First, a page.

How to Eat Mindfully

Give your full attention to the act of eating and drinking. Use all your senses to be fully aware as you develop a healthier relationship with food. Pay attention to what is happening in your body as you eat and how your mind is reacting. Notice your thoughts but do not react to them. They want to take you away from the present moment. Observe your thoughts without criticism or judgement and then return your awareness to eating and the present moment.

Notice if you feel satisfied or full after each bite. If not, keep eating. Many of us grew up with the idea that we must not waste food. We have to finish everything on our plates. Because we bought into this notion from our well-meaning parents, we feel guilty if we discard any food. If this has been your experience, consider what the bigger crime is: using our bodies as a trash can or discarding something we don't need? If it is a substantial amount of food, you can always store it for another meal or snack. An essential aspect of eating mindfully is to stop eating when we are satisfied even if there is still food left on our plates.

The following video will guide you through a mediation for eating mindfully. You may find it helpful to get you started on your mindful practice.

You can integrate a mindful eating practice in many ways. You can practice with a snack or a full meal. You can practice when you are having a cup of tea or coffee. Do you drink coffee or tea while working on your computer or reading a book? Try this simple, but effective practice: 

Use both hands to pick up your cup. Each time you take a sip, make it a ritual. Place your full attention on drinking your beverage. You are not looking at the computer screen or thinking about what you were reading. You are fully aware and all your senses are involved in the experience of drinking, tasting and swallowing.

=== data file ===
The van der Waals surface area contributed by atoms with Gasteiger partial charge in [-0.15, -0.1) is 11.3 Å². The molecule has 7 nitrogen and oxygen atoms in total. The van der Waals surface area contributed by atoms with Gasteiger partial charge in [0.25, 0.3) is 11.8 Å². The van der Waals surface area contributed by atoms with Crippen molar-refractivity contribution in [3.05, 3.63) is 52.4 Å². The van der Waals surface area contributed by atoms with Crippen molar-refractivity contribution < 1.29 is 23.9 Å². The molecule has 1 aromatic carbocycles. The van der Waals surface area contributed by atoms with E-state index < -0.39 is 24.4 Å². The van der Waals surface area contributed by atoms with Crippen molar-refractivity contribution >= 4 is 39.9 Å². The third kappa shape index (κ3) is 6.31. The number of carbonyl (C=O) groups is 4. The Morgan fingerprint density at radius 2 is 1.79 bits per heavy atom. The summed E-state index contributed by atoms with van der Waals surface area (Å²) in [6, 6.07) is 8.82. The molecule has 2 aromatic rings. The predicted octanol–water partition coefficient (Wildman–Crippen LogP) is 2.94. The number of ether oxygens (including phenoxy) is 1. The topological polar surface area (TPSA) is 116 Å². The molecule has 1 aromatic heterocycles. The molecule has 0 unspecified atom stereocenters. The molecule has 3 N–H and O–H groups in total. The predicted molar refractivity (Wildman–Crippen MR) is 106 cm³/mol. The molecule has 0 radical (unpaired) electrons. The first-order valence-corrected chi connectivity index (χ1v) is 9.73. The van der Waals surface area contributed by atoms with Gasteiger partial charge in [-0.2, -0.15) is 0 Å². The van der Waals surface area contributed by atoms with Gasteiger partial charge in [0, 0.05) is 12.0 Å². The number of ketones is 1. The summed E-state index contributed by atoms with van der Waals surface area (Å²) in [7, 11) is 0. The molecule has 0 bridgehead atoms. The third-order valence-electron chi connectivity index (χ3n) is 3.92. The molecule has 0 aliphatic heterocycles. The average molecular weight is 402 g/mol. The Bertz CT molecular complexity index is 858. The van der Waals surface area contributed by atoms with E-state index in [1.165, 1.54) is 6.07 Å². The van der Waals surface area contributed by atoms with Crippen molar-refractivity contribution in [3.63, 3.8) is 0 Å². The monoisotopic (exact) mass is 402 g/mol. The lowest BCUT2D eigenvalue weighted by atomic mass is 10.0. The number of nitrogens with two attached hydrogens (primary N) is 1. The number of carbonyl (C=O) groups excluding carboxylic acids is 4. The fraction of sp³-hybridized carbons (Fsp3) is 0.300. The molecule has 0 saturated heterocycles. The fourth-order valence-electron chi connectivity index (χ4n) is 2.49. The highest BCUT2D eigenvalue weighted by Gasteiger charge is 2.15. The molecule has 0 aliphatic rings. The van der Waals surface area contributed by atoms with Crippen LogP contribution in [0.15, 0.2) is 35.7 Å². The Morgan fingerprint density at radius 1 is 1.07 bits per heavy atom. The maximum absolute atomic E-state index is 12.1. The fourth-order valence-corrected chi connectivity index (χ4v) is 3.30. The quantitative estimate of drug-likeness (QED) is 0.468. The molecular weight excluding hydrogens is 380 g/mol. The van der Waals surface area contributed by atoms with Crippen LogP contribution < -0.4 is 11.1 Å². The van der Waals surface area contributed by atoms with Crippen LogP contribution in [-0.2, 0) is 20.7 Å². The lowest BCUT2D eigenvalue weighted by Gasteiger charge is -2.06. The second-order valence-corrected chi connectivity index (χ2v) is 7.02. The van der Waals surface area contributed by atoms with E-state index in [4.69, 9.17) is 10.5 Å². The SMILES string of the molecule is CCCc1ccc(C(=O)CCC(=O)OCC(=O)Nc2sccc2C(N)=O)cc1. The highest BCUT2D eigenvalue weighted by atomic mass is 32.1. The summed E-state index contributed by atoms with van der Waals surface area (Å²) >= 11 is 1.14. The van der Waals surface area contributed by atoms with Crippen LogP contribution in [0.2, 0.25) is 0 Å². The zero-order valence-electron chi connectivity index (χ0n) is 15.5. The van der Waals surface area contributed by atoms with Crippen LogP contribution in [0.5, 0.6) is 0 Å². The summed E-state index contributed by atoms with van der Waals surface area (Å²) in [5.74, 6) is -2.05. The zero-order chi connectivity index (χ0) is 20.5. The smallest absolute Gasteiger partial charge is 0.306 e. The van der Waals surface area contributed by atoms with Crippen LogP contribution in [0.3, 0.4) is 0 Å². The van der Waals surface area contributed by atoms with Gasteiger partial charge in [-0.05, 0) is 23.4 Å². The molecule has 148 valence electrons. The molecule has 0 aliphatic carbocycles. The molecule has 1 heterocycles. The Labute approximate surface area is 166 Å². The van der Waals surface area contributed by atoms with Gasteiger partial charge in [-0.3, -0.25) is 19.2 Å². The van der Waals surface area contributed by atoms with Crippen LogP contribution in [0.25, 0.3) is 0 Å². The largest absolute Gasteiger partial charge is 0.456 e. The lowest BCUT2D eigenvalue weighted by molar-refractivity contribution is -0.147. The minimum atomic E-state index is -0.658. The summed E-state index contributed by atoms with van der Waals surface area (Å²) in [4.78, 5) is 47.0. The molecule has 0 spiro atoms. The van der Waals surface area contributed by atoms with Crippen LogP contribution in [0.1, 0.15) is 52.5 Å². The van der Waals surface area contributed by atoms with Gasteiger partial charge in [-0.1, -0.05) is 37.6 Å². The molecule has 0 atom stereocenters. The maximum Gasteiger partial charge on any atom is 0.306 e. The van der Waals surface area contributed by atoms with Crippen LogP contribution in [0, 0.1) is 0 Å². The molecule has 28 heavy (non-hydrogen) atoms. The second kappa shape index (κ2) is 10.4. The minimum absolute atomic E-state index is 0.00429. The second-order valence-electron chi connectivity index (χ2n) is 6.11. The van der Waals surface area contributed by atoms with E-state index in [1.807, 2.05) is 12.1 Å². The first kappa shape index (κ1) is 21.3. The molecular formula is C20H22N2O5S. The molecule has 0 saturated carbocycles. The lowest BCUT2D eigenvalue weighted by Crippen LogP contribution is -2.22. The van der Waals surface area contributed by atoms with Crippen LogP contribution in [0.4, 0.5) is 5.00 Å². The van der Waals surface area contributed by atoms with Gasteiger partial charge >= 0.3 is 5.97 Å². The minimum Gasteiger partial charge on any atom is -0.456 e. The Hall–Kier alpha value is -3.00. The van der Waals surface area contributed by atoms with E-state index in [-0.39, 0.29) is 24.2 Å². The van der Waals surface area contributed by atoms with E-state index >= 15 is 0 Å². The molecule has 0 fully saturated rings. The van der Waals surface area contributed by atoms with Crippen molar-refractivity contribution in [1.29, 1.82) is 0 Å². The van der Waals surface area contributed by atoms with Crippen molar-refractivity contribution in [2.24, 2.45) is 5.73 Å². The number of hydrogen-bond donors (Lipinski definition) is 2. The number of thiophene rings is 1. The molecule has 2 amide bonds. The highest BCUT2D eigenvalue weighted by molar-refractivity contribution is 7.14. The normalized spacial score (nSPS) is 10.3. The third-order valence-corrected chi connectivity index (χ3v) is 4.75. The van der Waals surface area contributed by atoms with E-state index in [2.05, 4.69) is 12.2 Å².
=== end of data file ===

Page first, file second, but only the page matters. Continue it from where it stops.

This gives your mind a break from your work or your book and brings your awareness to the present moment. You may notice that this practice helps to improve your concentration as your gain more control over your thoughts. You may also notice that you thoroughly enjoyed your favorite beverage and perhaps you will be satisfied with just one cup as you were totally present and enjoyed every sip. 

You may also want to try a full mindful eating meditation. This type of meditation would be performed at a meditation conference or retreat. Eating this way is quite time consuming and not practical for every day, but it may be helpful to you to practice occasionally when you have the time.

However you decide to integrate eating mindfully, keep the following tips in mind.

Tips for Successful
Mindful Eating Meditations

  • Don't eat meals while you are doing something else, i.e. watching TV, checking emails, working, reading, etc. Provide an environment that allows for total concentration.
  • Make a ritual of each meal when you have time. Set the table as if for a king or queen.
  • Place utensils down between bites and only pick them up when you have finished chewing and have swallowed your food. As you are eating more slowly, you may find that you feel better as food is digested better.
  • Choose foods that are pleasing to you and nourishing for your body.
  • Notice your food likes and dislikes without judgment or criticism. Accept your individualism with compassion.
  • Notice flavors and textures as they come and go. Stay with the food you are presently tasting.
  • Be mindful of thoughts and feelings that want to take you away from the present moment.
  • Notice cravings and what message they bring.
  • Be aware of the sensations of physical hunger and cravings. Can you distinguish these different sensations?
  • Notice how the food feels in your stomach. Are you feeling satisfied or full? You will need to decide when to stop eating. It should not necessarily be when your plate is empty. You may find you are satisfied with less food.
  • Explore what you need to feel satisfied. Experiment with different foods. When your body and mind are united, you will discover the answer.

"Our deepest self-knowledge resides in the body, which a great deal of the time does not speak the same language as the mind." -- Annemarie Colbin, Food and Healing

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Other related articles:

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Overcoming False Beliefs That Are Affecting Your Weight

Running and Meditation